Issues

To Stay Globally Competitive, The U.S. Needs To Embrace 5G

By Kish Rajan

Walk down the street in any American city and it’s easy to see that we are already deep into the wireless age. Ninety-five percent of Americans now own a cellphone, and we are using our devices not only to communicate but to watch videos, order cars, handle banking and much more.

But we are only beginning to understand what will become of our insatiable appetite for next-generation connectivity. In the past two years alone, data traffic has increased 238%. With the advent of the internet of things (IoT) – which will connect cars, household appliances and even pets – that data usage is going to grow exponentially.

In order to handle this traffic, America must get ahead of the curve by upgrading our network to 5G. The state-of-the-art 5G wireless network promises to handle 100 times more capacity and move data 10 times faster than the current 4G LTE network most prevalent in the U.S.

However, according to a recent study, America is lagging behind both China and South Korea when it comes to 5G deployment – which is a potential big problem for our country.

Why? Well, there’s more at stake here than just lightning-fast video downloads. 5G will create enormous economic growth. Accenture estimates that 5G could lead to $275 billion in investments, 3 million new jobs and $500 billion in GDP growth. Faster wireless networks will position us to see incredible innovation in smart-cities technology, healthcare and education.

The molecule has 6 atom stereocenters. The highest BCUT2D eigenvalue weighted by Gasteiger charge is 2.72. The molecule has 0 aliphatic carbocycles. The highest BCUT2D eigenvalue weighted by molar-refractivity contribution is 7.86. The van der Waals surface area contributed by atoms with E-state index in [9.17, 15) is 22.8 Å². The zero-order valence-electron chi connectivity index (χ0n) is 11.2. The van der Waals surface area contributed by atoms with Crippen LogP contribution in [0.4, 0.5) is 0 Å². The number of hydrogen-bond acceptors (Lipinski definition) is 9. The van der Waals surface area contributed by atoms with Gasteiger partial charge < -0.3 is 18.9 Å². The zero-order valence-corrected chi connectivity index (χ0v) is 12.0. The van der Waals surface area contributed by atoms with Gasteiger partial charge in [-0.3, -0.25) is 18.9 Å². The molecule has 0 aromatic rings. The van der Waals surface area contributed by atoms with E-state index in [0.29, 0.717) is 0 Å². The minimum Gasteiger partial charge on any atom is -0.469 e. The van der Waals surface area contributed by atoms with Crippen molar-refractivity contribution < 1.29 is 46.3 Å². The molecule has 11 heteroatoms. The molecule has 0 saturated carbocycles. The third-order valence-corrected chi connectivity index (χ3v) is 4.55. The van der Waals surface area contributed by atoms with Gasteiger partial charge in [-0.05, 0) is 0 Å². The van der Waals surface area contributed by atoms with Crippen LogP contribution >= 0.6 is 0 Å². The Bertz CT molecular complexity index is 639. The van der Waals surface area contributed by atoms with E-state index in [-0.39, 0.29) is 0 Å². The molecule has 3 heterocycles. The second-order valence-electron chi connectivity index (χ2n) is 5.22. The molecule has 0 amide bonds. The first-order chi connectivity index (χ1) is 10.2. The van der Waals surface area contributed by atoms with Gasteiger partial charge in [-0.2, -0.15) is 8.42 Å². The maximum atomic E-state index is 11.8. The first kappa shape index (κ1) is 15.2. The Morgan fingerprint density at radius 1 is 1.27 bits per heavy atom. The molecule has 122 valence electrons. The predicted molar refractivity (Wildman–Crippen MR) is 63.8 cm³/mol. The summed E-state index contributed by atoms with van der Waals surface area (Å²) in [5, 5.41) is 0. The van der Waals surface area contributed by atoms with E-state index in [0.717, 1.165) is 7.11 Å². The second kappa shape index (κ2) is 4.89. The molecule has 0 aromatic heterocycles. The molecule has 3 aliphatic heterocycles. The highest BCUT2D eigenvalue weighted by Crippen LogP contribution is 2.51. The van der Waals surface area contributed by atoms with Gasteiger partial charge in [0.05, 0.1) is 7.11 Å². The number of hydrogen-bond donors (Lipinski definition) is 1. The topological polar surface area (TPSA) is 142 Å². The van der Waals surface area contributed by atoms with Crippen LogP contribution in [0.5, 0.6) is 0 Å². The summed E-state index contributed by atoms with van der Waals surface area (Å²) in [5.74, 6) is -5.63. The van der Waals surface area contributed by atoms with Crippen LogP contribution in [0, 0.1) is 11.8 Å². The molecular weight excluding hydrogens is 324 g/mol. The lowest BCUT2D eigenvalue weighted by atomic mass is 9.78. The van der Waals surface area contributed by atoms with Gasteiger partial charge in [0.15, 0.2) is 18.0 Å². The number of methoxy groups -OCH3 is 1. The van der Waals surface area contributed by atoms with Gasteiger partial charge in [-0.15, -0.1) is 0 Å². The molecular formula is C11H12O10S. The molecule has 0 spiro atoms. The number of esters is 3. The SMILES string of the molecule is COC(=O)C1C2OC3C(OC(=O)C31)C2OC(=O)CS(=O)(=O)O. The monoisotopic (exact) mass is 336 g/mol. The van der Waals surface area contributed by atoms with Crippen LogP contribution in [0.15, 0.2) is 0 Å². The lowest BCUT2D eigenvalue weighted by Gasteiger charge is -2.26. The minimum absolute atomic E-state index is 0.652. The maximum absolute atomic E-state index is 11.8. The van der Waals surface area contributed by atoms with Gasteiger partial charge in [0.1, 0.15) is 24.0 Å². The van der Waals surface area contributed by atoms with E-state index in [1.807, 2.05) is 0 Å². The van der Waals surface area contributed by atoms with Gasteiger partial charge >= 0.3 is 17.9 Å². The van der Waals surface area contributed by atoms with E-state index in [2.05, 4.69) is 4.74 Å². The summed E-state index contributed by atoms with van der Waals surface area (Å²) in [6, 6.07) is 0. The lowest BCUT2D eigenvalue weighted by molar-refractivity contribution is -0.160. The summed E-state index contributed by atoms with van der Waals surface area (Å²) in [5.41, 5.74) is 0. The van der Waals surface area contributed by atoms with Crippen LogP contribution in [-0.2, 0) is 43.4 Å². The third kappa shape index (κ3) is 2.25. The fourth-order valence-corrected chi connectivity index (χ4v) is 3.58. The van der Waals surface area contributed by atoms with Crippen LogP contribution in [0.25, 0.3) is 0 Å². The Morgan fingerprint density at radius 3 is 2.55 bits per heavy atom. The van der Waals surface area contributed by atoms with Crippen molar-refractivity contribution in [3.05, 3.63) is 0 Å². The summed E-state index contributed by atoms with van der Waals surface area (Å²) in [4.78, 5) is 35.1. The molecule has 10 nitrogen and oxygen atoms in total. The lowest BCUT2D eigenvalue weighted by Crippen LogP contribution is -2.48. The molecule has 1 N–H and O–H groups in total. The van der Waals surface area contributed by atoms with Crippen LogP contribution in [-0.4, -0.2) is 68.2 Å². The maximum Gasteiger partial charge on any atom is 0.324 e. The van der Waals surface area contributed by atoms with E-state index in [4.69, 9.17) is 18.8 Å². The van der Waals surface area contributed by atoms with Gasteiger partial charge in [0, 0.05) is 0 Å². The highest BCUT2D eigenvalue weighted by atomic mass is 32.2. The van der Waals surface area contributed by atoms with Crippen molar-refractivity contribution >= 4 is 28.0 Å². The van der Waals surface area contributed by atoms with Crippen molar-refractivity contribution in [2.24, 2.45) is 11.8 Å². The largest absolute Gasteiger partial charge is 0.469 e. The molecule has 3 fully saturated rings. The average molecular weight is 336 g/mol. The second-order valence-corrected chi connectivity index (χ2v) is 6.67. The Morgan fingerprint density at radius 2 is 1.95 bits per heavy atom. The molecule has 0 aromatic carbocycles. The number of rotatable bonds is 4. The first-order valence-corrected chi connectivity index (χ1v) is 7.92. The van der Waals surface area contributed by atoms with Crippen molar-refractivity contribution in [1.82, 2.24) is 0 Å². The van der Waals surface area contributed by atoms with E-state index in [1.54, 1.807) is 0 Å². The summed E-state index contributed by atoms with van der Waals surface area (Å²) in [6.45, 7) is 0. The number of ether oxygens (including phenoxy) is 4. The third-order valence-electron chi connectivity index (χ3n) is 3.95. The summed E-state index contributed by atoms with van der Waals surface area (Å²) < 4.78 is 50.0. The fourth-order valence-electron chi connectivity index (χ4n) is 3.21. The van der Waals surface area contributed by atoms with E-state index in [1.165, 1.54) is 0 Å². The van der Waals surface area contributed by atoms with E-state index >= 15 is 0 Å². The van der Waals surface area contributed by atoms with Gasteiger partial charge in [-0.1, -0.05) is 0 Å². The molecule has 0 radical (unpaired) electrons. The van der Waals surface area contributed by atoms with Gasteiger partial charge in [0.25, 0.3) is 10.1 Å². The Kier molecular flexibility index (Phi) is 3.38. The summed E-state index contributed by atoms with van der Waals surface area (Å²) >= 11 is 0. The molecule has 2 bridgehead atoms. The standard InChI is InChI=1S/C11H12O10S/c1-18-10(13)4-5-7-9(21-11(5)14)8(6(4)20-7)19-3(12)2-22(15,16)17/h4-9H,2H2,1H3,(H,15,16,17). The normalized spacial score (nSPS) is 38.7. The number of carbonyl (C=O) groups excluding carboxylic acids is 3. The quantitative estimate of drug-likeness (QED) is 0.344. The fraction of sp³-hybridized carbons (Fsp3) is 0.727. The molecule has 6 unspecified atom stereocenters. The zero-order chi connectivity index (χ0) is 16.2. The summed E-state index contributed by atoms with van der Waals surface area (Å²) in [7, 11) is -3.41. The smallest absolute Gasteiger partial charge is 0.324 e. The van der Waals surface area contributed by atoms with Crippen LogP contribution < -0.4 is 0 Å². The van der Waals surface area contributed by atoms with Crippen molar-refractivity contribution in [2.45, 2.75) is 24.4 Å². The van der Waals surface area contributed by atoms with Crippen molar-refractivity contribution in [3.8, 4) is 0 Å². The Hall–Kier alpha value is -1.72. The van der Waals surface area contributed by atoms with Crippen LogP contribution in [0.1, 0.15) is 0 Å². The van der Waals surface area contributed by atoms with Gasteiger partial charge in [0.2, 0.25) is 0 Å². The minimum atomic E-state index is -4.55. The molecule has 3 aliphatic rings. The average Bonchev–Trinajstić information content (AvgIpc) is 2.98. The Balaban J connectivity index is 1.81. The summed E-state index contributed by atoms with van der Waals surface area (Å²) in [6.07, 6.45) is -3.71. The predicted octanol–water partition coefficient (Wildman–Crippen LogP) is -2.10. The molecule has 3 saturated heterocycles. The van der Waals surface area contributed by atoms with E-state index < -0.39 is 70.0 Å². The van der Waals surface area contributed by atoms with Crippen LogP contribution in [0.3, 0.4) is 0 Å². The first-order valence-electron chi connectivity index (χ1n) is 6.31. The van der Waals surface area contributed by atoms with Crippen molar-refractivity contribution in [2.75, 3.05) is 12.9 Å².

To date, the U.S. has been the global leader in innovation – in large part due to our leadership in the wireless space – but there’s a real risk America will lose our position to China and South Korea if we lose the race to 5G.

The economic benefit of leading the move to the next level of network speed and capacity is not fiction. History shows that 5G will provide tremendous economic benefit. America led the way on 4G technology, resulting in $100 billion in economic impact. We took that lead position from the European Union, which had been ahead of the game on 2G. Losing that front-runner status led to job losses and contractions in the telecom hardware and software industries in Europe.